Almost drawing parallels to Seinfeld’s famous "Soup Nazi" (who, by virtue of demanding perfection from his soup, could not tolerate any less from his customers), these cashiers demanded customers share their commitment to speedy, impersonal transactions. Any hesitation, such as stumbling to grab one’s wallet, deliberating over which credit card to use or asking the cashier to restate the price, was met with obvious frustration from the cashiers, who failed to hide their eye rolls, sighs and nagging hand gestures.
The result? Even though customers were getting what it would seem they most valued—a fast trip through the intimidating lines—the "rudeness" of the staff is often what resonated. So instead of leaving thinking, "this deli gave me the service I wanted," the thought process was, "Those cashiers have no people-skills."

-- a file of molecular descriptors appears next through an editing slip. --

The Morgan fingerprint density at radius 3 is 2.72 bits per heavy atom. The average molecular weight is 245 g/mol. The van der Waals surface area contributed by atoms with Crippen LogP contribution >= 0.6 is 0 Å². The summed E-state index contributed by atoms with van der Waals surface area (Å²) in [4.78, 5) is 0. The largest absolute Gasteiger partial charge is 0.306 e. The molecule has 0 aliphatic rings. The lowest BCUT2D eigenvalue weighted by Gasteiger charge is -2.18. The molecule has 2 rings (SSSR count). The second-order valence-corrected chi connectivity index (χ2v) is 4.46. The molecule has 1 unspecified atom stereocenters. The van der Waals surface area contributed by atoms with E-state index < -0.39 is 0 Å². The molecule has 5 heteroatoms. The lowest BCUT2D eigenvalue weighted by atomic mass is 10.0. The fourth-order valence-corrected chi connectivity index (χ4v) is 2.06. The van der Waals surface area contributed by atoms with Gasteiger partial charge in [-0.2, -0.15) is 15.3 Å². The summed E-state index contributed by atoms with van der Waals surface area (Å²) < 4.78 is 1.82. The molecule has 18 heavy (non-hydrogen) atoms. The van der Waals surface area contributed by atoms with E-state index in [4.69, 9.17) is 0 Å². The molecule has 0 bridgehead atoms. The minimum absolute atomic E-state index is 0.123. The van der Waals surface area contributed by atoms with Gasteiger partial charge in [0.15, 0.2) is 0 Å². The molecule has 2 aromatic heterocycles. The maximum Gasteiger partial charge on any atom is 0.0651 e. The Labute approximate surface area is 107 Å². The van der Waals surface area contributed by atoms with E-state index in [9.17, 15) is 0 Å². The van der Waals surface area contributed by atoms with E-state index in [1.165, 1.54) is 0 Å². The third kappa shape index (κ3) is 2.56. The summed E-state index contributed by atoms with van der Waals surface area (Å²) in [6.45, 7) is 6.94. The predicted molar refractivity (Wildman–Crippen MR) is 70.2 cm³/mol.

"Can I Help You With That?"
A clear advantage of shopping in brick-and-mortar establishments, rather than online, is the ability to get real assistance and feedback in the decision-making process. Why buy a TV based on some random online reviews when someone who spends eight hours a day with the product can tell you whether or not it is bad? Why buy running shoes online when the in-store representative can assure you find a pair that fits and functions properly? Why not seize a staffer’s expertise in finding a pair of jeans that fits your body type?